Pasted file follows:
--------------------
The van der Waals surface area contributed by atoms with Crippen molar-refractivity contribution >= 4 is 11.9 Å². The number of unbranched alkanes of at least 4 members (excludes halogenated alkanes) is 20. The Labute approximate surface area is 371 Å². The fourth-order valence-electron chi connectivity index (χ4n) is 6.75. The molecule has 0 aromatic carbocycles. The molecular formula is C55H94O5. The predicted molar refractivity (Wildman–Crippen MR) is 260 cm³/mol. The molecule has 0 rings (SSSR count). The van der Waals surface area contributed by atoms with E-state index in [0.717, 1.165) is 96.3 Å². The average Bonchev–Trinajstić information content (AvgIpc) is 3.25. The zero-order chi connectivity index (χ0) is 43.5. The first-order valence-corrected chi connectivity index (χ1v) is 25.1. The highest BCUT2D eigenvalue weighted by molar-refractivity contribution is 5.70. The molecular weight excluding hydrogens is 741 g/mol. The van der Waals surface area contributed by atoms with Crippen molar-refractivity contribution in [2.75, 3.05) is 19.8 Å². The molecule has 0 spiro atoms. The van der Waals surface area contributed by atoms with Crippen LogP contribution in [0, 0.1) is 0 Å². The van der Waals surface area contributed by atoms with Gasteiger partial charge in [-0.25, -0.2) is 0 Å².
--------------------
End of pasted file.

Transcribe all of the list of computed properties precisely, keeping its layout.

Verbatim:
The van der Waals surface area contributed by atoms with Crippen molar-refractivity contribution >= 4 is 11.9 Å². The number of unbranched alkanes of at least 4 members (excludes halogenated alkanes) is 20. The Labute approximate surface area is 371 Å². The fourth-order valence-electron chi connectivity index (χ4n) is 6.75. The molecule has 0 aromatic carbocycles. The molecular formula is C55H94O5. The predicted molar refractivity (Wildman–Crippen MR) is 260 cm³/mol. The molecule has 0 rings (SSSR count). The van der Waals surface area contributed by atoms with E-state index in [0.717, 1.165) is 96.3 Å². The average Bonchev–Trinajstić information content (AvgIpc) is 3.25. The zero-order chi connectivity index (χ0) is 43.5. The first-order valence-corrected chi connectivity index (χ1v) is 25.1. The highest BCUT2D eigenvalue weighted by molar-refractivity contribution is 5.70. The molecular weight excluding hydrogens is 741 g/mol. The van der Waals surface area contributed by atoms with Crippen molar-refractivity contribution in [2.75, 3.05) is 19.8 Å². The molecule has 0 spiro atoms. The van der Waals surface area contributed by atoms with Crippen LogP contribution in [0, 0.1) is 0 Å². The van der Waals surface area contributed by atoms with Gasteiger partial charge in [-0.25, -0.2) is 0 Å².